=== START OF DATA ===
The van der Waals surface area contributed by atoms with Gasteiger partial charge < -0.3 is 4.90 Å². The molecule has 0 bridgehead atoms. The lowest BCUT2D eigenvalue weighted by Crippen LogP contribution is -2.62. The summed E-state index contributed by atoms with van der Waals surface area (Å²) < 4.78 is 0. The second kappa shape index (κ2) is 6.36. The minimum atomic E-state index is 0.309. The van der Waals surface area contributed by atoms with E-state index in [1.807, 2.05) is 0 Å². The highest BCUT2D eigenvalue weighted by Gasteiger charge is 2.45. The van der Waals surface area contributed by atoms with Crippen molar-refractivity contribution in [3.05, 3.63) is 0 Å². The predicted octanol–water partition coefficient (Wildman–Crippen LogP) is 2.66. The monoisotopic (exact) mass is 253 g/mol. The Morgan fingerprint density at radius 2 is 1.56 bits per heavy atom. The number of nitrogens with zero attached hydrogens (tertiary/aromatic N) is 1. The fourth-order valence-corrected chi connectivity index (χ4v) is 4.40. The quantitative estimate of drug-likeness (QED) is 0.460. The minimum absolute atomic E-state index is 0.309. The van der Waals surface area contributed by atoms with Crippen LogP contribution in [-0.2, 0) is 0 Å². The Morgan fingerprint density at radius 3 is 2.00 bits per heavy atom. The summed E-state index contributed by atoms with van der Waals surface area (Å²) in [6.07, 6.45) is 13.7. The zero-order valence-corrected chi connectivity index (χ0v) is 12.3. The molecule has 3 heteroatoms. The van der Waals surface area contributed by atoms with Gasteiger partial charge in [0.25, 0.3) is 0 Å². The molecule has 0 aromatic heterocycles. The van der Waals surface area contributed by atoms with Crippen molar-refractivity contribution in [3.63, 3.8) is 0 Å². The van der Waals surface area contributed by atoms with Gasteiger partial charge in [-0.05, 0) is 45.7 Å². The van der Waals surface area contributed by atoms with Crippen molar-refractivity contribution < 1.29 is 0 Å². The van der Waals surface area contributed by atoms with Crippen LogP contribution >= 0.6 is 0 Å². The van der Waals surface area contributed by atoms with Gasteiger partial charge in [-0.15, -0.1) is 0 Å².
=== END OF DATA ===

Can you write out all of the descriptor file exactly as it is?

The van der Waals surface area contributed by atoms with Gasteiger partial charge < -0.3 is 4.90 Å². The molecule has 0 bridgehead atoms. The lowest BCUT2D eigenvalue weighted by Crippen LogP contribution is -2.62. The summed E-state index contributed by atoms with van der Waals surface area (Å²) < 4.78 is 0. The second kappa shape index (κ2) is 6.36. The minimum atomic E-state index is 0.309. The van der Waals surface area contributed by atoms with E-state index in [1.807, 2.05) is 0 Å². The highest BCUT2D eigenvalue weighted by Gasteiger charge is 2.45. The van der Waals surface area contributed by atoms with Crippen molar-refractivity contribution in [3.05, 3.63) is 0 Å². The predicted octanol–water partition coefficient (Wildman–Crippen LogP) is 2.66. The monoisotopic (exact) mass is 253 g/mol. The Morgan fingerprint density at radius 2 is 1.56 bits per heavy atom. The number of nitrogens with zero attached hydrogens (tertiary/aromatic N) is 1. The fourth-order valence-corrected chi connectivity index (χ4v) is 4.40. The quantitative estimate of drug-likeness (QED) is 0.460. The minimum absolute atomic E-state index is 0.309. The van der Waals surface area contributed by atoms with Crippen LogP contribution in [-0.2, 0) is 0 Å². The Morgan fingerprint density at radius 3 is 2.00 bits per heavy atom. The summed E-state index contributed by atoms with van der Waals surface area (Å²) in [6.07, 6.45) is 13.7. The zero-order valence-corrected chi connectivity index (χ0v) is 12.3. The molecule has 3 heteroatoms. The van der Waals surface area contributed by atoms with Gasteiger partial charge in [0.25, 0.3) is 0 Å². The molecule has 0 aromatic heterocycles. The van der Waals surface area contributed by atoms with Crippen molar-refractivity contribution in [3.63, 3.8) is 0 Å². The van der Waals surface area contributed by atoms with Gasteiger partial charge in [-0.05, 0) is 45.7 Å². The van der Waals surface area contributed by atoms with Crippen molar-refractivity contribution < 1.29 is 0 Å². The van der Waals surface area contributed by atoms with Crippen LogP contribution >= 0.6 is 0 Å². The van der Waals surface area contributed by atoms with Gasteiger partial charge in [-0.15, -0.1) is 0 Å².